Herzog has built a 50-year career by looking in the right places to extract the best stories from lineup after lineup of unsavory characters. Most of the time, he manages to hit all the proper emotional notes. Though their tales are macabre, the killers are human beings in Herzog’s eyes; he leaves the monster-making to the sensationalists. Produced originally for the Investigation Discovery channel in the United States, each portrait begins with a point-of-view shot that lumbers down a sickly hallway, creeping loser to the lethal injection room as the harrowing strings swell. Herzog’s voice-over explains that the death penalty is legal in 34 states, but only 16 actually perform executions. “As a German, coming from a different historical background, and as a guest in the United States,” says Herzog, “I respectfully disagree with the practice of capital punishment.”
In interviews with the prisoners shown between the gruesome details of the murders, Herzog evokes answers that get to how life is lived ephemerally on Death Row. How often do you see the sun? Hear the birds? What do you dream about? “Avocado, tequila and washing machines,” answers Hank Skinner, who is awaiting execution for a triple homicide for which he pleads innocent. What do you wish for? “To jump in the ocean and clean off all the filth,” answers James Burns, a convicted serial killer from Florida.
On a lighter theme, Academy Award–winning U.K. director Kevin Macdonald (Touching the Void, One Day in September) had his world premiere of Marley, a biopic of the Rastafarian singer that charmed audience members of all ages and nations at Berlin’s opulent Friedrichspalast theatre.
Neville Garrick, an original member of the Wailers, came on stage with the director to say a few tender words on behalf of one of the world’s most celebrated artists. Rohan Marley, one of Bob’s 12 children, was also in attendance to give a warm Rastafarian greeting. Later, during the press conference, Macdonald noted, “Bob is one of the greatest cultural figures of the 20th century. I don’t think anyone in popular music has had the same lasting impact as he has. Anywhere you go in the world, you find Marley’s image, his music, his wisdom.” It was evident after the premiere, when the crowd wiped the tears from their smiling faces as the credits rolled.
As Bob Marley sang for peace and freedom in the world, so does prolific Chinese artist Ai Weiwei offer a voice for his own people… of course, employing the ‘F’ word much more often. Always subversive and never apologetic, Ai has been the most provocative and outspoken individual in the isolated and repressed society of contemporary China. In Alison Klayman’s Ai Weiwei: Never Sorry, the first-time director gained unprecedented access to Ai while working as a journalist in China. The result is a condensed version of two years of the artist’s work and rebellion, witnessing some of the gutsiest actions ever taken by an artist in a nation that uses severe censorship as a constant political tactic.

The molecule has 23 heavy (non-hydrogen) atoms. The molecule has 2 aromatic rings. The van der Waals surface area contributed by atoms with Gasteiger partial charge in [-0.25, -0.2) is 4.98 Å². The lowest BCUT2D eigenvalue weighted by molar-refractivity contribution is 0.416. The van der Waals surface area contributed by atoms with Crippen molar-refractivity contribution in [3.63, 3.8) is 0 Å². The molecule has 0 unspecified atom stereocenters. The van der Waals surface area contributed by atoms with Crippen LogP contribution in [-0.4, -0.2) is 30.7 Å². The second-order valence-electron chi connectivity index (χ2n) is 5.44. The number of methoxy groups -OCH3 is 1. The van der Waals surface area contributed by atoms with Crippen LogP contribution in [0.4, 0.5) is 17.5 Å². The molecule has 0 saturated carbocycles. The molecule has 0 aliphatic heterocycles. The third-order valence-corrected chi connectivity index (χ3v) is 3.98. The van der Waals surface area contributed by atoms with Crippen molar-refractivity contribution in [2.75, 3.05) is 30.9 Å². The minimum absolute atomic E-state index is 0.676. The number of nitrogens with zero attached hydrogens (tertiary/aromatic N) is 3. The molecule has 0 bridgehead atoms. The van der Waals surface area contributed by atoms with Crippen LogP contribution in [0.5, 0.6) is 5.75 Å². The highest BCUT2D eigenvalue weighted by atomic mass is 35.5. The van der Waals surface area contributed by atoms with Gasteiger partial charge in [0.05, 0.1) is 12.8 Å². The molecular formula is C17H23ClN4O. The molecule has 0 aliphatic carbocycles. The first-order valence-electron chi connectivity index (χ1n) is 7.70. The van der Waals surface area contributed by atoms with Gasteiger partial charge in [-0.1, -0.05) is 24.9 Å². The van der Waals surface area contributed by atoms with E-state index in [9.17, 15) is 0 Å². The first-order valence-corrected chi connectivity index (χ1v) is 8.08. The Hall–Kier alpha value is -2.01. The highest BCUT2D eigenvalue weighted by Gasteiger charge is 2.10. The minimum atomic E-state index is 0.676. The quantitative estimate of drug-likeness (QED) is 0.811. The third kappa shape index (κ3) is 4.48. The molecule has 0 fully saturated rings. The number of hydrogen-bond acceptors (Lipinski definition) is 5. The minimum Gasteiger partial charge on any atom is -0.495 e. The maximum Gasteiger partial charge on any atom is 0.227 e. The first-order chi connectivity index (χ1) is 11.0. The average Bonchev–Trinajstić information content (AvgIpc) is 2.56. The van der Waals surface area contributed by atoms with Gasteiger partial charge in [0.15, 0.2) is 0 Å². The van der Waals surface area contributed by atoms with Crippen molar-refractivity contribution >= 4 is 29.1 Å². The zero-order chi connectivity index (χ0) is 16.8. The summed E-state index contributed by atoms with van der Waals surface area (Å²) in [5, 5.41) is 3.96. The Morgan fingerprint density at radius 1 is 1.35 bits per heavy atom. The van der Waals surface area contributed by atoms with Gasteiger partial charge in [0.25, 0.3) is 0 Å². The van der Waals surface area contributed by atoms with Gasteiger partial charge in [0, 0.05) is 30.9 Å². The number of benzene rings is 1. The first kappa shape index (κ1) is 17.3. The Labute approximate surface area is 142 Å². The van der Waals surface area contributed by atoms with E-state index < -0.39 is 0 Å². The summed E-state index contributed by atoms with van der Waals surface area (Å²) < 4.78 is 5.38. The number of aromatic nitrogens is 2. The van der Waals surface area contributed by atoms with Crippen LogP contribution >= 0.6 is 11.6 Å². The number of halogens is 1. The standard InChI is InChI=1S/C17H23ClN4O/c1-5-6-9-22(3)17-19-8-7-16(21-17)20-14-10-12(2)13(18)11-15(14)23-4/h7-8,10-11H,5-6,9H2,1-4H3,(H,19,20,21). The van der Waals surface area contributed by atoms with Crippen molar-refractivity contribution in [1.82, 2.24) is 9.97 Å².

Ai disappeared at the hands of Chinese authorities last year and was released three months later. Since then, he has been forbidden to discuss his case and has lost all rights to express himself freely through social-media tools, for which he is a stark advocate. He is also prohibited from leaving Beijing without permission for one year.
As a result, his following has been forced to keep his voice alive online, re-tweeting his slogans and calls to action. To pack a little extra punch, Klayman’s team offered fortune cookies to the audience members after each Berlinale screening. The wisdom inside the sweet treat were proactive proverbs from Ai himself: “Words may be deleted, but the facts won’t be deleted with them,” for instance.
How can we help documentary filmmakers? That is the central question of Focus Forward—Short Films, Big Ideas, the co-initiative between CINELAN and General Electric. The effort, led by CINELAN co-founders Morgan Spurlock and Karol Martesko-Fenster, has called upon 30 award-winning filmmakers to create three-minute docs on subjects that address the human power of innovation. Filmmakers involved in the initiative include Gary Hustwit, Katy Chevigny, Lucy Walker, Barbara Kopple, Steve James and Alex Gibney, among many others. Over the next six months, the Focus Forward films will debut online and at major film festivals around the globe.
During the Berlinale Talent Campus, the festival’s six-day creative summit for upand-coming filmmakers, CINELAN’s Damon Smith, along with Focus Forward filmmakers including Academy Award–winner Jessica Yu, were present to discuss the series and to unveil the first five films from the partnership, which had their premiere at Sundance last January. Impressive though they were, some audience members shared their suspicions concerning how much pull GE has when it comes to content. What interest does General Electric have in funding documentary filmmaking? The answer is: a mix of goodwill and hip image making. As it stands, Focus Forward directors have full creative rein once, of course, GE approves their proposals. The initiative is one of licensing films, not commissioning them.
During the Talent Campus presentation, moderated by Sean Farnel, five films were screened, including Heart Stop Beating, by Jeremiah Zagar, about two visionary doctors from the Texas Heart Institute who successfully replaced a dying man’s heart with a ‘continuous flow’ device, and the humorous Meet Mr. Toilet, by Jessica Yu, about businessman-turned-sanitation-superhero Jack Sim.
Though three minutes seems almost an arbitrary runtime (why not five to give the story a little more depth?), Damon Smith explained that CINELAN is confident that a few minutes is a sufficient amount of time to engage audiences who wouldn’t normally watch docs. It should be looked at as more of an appetizer to the genre, rather than the main course. And as for the documentary programming at the Berlinale, it appears we’re still waiting for it.